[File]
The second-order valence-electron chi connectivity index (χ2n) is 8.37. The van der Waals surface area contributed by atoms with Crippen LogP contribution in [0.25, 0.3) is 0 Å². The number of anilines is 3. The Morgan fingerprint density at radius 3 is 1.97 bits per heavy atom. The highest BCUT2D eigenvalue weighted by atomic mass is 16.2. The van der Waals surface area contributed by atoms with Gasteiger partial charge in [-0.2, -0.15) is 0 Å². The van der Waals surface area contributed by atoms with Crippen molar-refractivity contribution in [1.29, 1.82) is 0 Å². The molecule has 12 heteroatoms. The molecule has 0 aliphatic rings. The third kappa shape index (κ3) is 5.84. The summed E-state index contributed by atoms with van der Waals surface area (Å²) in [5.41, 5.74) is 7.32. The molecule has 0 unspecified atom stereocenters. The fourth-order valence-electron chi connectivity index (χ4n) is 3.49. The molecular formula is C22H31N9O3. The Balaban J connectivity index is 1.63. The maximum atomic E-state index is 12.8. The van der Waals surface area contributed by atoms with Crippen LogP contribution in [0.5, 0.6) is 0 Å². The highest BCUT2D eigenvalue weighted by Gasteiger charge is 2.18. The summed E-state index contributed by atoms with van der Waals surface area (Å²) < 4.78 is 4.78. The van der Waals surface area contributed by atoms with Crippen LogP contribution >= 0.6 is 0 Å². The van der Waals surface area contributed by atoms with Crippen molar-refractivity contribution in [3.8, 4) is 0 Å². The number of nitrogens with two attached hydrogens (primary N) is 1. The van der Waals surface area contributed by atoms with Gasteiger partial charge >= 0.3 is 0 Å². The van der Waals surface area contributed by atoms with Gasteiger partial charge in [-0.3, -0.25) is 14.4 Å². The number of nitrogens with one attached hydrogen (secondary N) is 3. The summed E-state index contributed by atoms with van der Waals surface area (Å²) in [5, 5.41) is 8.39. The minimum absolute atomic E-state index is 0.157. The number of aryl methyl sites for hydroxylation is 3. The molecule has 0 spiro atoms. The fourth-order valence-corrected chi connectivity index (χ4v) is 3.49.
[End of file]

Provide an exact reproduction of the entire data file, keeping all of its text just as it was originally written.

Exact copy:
The second-order valence-electron chi connectivity index (χ2n) is 8.37. The van der Waals surface area contributed by atoms with Crippen LogP contribution in [0.25, 0.3) is 0 Å². The number of anilines is 3. The Morgan fingerprint density at radius 3 is 1.97 bits per heavy atom. The highest BCUT2D eigenvalue weighted by atomic mass is 16.2. The van der Waals surface area contributed by atoms with Gasteiger partial charge in [-0.2, -0.15) is 0 Å². The van der Waals surface area contributed by atoms with Crippen molar-refractivity contribution in [1.29, 1.82) is 0 Å². The molecule has 12 heteroatoms. The molecule has 0 aliphatic rings. The third kappa shape index (κ3) is 5.84. The summed E-state index contributed by atoms with van der Waals surface area (Å²) in [5.41, 5.74) is 7.32. The molecule has 0 unspecified atom stereocenters. The fourth-order valence-electron chi connectivity index (χ4n) is 3.49. The molecular formula is C22H31N9O3. The Balaban J connectivity index is 1.63. The maximum atomic E-state index is 12.8. The van der Waals surface area contributed by atoms with Crippen LogP contribution in [0.5, 0.6) is 0 Å². The highest BCUT2D eigenvalue weighted by Gasteiger charge is 2.18. The summed E-state index contributed by atoms with van der Waals surface area (Å²) < 4.78 is 4.78. The van der Waals surface area contributed by atoms with Crippen LogP contribution >= 0.6 is 0 Å². The van der Waals surface area contributed by atoms with Crippen molar-refractivity contribution in [3.8, 4) is 0 Å². The number of nitrogens with two attached hydrogens (primary N) is 1. The van der Waals surface area contributed by atoms with Gasteiger partial charge >= 0.3 is 0 Å². The van der Waals surface area contributed by atoms with Gasteiger partial charge in [-0.3, -0.25) is 14.4 Å². The number of nitrogens with one attached hydrogen (secondary N) is 3. The summed E-state index contributed by atoms with van der Waals surface area (Å²) in [5, 5.41) is 8.39. The minimum absolute atomic E-state index is 0.157. The number of aryl methyl sites for hydroxylation is 3. The molecule has 0 spiro atoms. The fourth-order valence-corrected chi connectivity index (χ4v) is 3.49.